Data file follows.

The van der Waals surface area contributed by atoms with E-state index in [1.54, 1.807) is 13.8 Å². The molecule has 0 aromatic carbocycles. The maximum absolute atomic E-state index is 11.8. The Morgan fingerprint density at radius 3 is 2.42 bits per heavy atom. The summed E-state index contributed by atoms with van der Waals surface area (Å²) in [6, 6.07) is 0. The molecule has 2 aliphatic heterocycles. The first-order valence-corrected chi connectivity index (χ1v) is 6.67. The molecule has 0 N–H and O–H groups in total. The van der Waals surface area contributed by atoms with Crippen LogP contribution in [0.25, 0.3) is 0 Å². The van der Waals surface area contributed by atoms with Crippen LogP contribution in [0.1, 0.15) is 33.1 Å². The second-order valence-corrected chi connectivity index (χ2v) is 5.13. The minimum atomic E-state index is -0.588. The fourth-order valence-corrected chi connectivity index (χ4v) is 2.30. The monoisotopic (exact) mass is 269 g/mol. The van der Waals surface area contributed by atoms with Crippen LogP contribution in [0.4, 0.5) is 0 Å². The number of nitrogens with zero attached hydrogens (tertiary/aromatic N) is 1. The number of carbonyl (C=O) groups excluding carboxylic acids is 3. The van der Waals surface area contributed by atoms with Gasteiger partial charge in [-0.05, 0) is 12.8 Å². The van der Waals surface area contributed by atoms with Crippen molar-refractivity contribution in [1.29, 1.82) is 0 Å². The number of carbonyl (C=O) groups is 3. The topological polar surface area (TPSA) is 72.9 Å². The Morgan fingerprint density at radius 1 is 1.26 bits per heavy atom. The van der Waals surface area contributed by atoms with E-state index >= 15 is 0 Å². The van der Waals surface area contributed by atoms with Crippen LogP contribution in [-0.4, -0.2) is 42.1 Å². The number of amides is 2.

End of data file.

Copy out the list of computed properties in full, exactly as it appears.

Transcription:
The van der Waals surface area contributed by atoms with E-state index in [1.54, 1.807) is 13.8 Å². The molecule has 0 aromatic carbocycles. The maximum absolute atomic E-state index is 11.8. The Morgan fingerprint density at radius 3 is 2.42 bits per heavy atom. The summed E-state index contributed by atoms with van der Waals surface area (Å²) in [6, 6.07) is 0. The molecule has 2 aliphatic heterocycles. The first-order valence-corrected chi connectivity index (χ1v) is 6.67. The molecule has 0 N–H and O–H groups in total. The van der Waals surface area contributed by atoms with Crippen LogP contribution in [0.25, 0.3) is 0 Å². The van der Waals surface area contributed by atoms with Crippen LogP contribution in [0.1, 0.15) is 33.1 Å². The second-order valence-corrected chi connectivity index (χ2v) is 5.13. The minimum atomic E-state index is -0.588. The fourth-order valence-corrected chi connectivity index (χ4v) is 2.30. The monoisotopic (exact) mass is 269 g/mol. The van der Waals surface area contributed by atoms with Crippen LogP contribution in [0.4, 0.5) is 0 Å². The number of nitrogens with zero attached hydrogens (tertiary/aromatic N) is 1. The number of carbonyl (C=O) groups excluding carboxylic acids is 3. The van der Waals surface area contributed by atoms with Gasteiger partial charge in [-0.05, 0) is 12.8 Å². The van der Waals surface area contributed by atoms with Crippen molar-refractivity contribution in [1.29, 1.82) is 0 Å². The number of carbonyl (C=O) groups is 3. The topological polar surface area (TPSA) is 72.9 Å². The Morgan fingerprint density at radius 1 is 1.26 bits per heavy atom. The van der Waals surface area contributed by atoms with E-state index >= 15 is 0 Å². The van der Waals surface area contributed by atoms with Crippen LogP contribution in [-0.4, -0.2) is 42.1 Å². The number of amides is 2.